Creating the Perfect Email/Digital Marketing Program for Your Organization Part 289 views
In part two of this look at how to create the ideal program for your brand, it’s time to prioritize your wish list.
Welcome back! Hopefully you read my last column, “Creating the Perfect Email/Digital Marketing Program for Your Organization.”
If so, you should have a wish list of things you would like to do for your email marketing program – or for your marketing program in general. Even better if you collaborated with your internal team; then you should have a really long list of ideas!
If you didn’t read my last column, it’s not too late. Take a quick read now and then write down a few things to start your list (you can go back and add to it later).
As I mentioned, I’m going through this process with a client. Here are few items which are representative of the things on their list:
- Integrate systems so we can use past purchase data to target future email marketing campaigns
- Identify and migrate to an email service provider (ESP) that is a better fit for our needs
- Analyze the online checkout process and look for things to test to optimize conversions
- Develop and implement a “single sign-on” for customers across all our websites
- Research and draft one to three alternative attribution models to better identify the source(s) of sales
- Create and maintain a master calendar of all marketing initiatives (email, social, SEM, etc.)
- Review and update the content in our triggered email program; make sure all the links work
Once you have your list, it’s time to prioritize. You’ll need a whole lot of sticky notes, preferably two different colors (let’s say we’re using blue and orange). You’ll also need a pen or pencil. And a large blank wall or white board.
If you worked with your internal team to create a master list, get them back together and do this exercise as a group. If not, it works just as well solo.
Let’s start with the blue sticky notes. Write each item on your wish list down on a blue sticky note. There should be enough detail for you to easily understand what the item is – but you don’t need a complete description.
Once you’re done, do the same with the orange sticky notes – each idea gets its own orange sticky note as well as its own blue sticky note. They should mirror each other.
Now it’s time to prioritize.
First let’s think in terms of benefit to your organization with a special emphasis on its overall mission and goals.
For the moment don’t worry about what it would take in terms of time, resources, money, or anything else to implement your idea. Just imagine that you could wave your magic wand and make it happen.
Let’s work with the blues sticky notes here. Pull your first blue sticky note idea, look at it, and decide whether the benefit to the organization would be large, small, or somewhere in the middle. Then put it on the wall in approximately that location (large benefit ideas high up, small benefit ideas toward the floor).
Keep going through your ideas and placing the sticky notes where they fall in the benefit continuum. Feel free to reorder them if you change your mind. If you’re working with a team you’ll want to talk through each idea and determine, as a group, where it belongs.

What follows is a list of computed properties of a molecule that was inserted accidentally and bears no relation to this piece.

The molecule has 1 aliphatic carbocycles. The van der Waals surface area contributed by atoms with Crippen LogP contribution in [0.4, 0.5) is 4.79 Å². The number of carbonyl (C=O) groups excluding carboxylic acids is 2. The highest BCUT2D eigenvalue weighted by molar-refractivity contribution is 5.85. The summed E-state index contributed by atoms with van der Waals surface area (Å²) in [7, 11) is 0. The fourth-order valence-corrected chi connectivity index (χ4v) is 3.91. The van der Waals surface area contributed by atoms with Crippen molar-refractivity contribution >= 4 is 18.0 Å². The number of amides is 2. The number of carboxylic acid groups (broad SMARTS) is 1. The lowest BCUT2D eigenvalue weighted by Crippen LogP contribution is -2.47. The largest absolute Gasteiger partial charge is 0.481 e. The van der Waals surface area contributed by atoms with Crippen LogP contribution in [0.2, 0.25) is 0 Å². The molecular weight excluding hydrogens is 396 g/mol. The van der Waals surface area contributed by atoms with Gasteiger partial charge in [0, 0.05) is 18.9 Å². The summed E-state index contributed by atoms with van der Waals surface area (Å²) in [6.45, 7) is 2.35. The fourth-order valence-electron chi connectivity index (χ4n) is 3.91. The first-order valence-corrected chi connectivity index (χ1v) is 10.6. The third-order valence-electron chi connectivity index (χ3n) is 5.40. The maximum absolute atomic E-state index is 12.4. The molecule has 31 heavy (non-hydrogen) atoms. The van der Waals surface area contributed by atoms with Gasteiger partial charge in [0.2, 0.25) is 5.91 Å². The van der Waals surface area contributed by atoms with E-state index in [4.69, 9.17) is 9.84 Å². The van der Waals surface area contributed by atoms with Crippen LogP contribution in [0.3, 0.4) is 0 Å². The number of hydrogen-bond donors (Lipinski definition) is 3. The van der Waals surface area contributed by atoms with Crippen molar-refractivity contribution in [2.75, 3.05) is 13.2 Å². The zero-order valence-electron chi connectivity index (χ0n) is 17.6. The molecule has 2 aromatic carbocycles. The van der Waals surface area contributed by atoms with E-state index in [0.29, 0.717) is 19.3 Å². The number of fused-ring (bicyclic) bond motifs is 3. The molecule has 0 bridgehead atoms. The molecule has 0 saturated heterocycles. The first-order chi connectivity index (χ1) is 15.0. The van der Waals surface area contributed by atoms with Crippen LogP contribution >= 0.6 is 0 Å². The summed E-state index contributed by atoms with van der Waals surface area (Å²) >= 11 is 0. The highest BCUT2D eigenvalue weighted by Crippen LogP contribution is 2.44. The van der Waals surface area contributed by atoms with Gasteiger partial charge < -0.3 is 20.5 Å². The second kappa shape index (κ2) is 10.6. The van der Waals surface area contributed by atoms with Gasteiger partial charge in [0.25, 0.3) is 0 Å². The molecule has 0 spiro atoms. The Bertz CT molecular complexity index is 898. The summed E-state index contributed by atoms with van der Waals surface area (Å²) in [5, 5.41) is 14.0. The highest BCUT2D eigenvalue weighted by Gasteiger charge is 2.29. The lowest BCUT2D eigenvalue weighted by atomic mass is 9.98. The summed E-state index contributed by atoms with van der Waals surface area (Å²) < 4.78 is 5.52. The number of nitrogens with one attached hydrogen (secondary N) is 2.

Once all the blue sticky ideas are on the wall, take a final look and sanity check your work.
Once you’re happy with it, it’s time to move on to the orange sticky ideas. These will be sorted by how much it would take to implement the idea; this is where time, resources, money, and other considerations come into play.
Just as we did with the blue sticky notes, place these on the wall along a continuum. Here the easiest things (needing the fewest time, resources, money, etc.) will be at the top – and the more difficult things (needing the most time, resources, money, etc.) will be at the bottom.
Continue placing the orange sticky notes and sanity checking your work until you’re happy with both continuums.
Now comes the fun part. Number the sticky notes based on where they fall. Start at the bottom of each column with “1.” Then move up the column numbering each sticky note. Here’s a rough idea of what it will look like.
Now you have what you need to prioritize and create a roadmap. Chart each idea using the “Ease of Implementation,” ranking as your X-axis value and your “Benefit to the Organization” ranking as your Y-axis value. It will look something like what you see below.
Break your chart into four equal quadrants as I did above.
Your sweet spot will be the top right quadrant. Ideas here are easy to implement and have above average benefit to the organization. So the first project you should undertake is the development of some alternative attribution models.
Next on your list should be optimizing the checkout process and creating a master marketing calendar. If you have a team, I’d assign the master marketing calendar (average benefit, very easy) to a junior person and have them create a first draft; you can tweak from there if you need to.
The cart checkout process is more difficult but also much more important (since it’s very beneficial to your organization) – so I’d either handle that yourself or hand it off to a trust senior person to shepherd it (while you stay closely in the loop).
You get the idea. Once you’ve implemented those three ideas you can move into the top left quadrant and focus your efforts there.
The bottom right quadrant is easy but not that beneficial. This is another place that you could just assign tasks to a junior person and hopefully they can make it happen without needing much in the way of guidance or resources.
Once you’re conquered the projects in those quadrants you can look to the bottom left. These are the difficult and minimally beneficial projects. It doesn’t mean you shouldn’t do them, you just want to focus on the other quadrants first.
Give this a try and let me know how it goes!
Until next time,